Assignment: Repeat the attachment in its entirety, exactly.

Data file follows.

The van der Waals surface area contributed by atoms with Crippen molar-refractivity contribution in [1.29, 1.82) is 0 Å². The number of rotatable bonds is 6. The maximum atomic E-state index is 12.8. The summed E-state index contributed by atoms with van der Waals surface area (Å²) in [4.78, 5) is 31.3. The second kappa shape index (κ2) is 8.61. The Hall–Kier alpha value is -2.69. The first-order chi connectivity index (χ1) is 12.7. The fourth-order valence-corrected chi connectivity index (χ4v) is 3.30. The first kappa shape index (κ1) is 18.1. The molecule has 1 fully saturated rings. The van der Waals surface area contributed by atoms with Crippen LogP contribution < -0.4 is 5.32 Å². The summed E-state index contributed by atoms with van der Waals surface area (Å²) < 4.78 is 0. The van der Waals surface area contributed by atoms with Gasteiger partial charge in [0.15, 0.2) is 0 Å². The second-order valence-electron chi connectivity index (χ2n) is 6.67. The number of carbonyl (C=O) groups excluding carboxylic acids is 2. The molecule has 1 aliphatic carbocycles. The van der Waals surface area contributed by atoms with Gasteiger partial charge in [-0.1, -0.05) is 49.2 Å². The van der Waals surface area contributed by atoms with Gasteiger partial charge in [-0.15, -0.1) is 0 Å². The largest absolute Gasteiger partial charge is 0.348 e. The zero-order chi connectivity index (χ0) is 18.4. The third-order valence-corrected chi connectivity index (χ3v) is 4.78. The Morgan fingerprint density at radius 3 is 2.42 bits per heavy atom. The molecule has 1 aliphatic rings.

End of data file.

The van der Waals surface area contributed by atoms with Crippen molar-refractivity contribution in [1.29, 1.82) is 0 Å². The number of rotatable bonds is 6. The maximum atomic E-state index is 12.8. The summed E-state index contributed by atoms with van der Waals surface area (Å²) in [4.78, 5) is 31.3. The second kappa shape index (κ2) is 8.61. The Hall–Kier alpha value is -2.69. The first-order chi connectivity index (χ1) is 12.7. The fourth-order valence-corrected chi connectivity index (χ4v) is 3.30. The first kappa shape index (κ1) is 18.1. The molecule has 1 fully saturated rings. The van der Waals surface area contributed by atoms with Crippen LogP contribution < -0.4 is 5.32 Å². The summed E-state index contributed by atoms with van der Waals surface area (Å²) < 4.78 is 0. The van der Waals surface area contributed by atoms with Gasteiger partial charge in [0.15, 0.2) is 0 Å². The second-order valence-electron chi connectivity index (χ2n) is 6.67. The number of carbonyl (C=O) groups excluding carboxylic acids is 2. The molecule has 1 aliphatic carbocycles. The van der Waals surface area contributed by atoms with Gasteiger partial charge in [-0.1, -0.05) is 49.2 Å². The van der Waals surface area contributed by atoms with Gasteiger partial charge in [-0.15, -0.1) is 0 Å². The largest absolute Gasteiger partial charge is 0.348 e. The zero-order chi connectivity index (χ0) is 18.4. The third-order valence-corrected chi connectivity index (χ3v) is 4.78. The Morgan fingerprint density at radius 3 is 2.42 bits per heavy atom. The molecule has 1 aliphatic rings.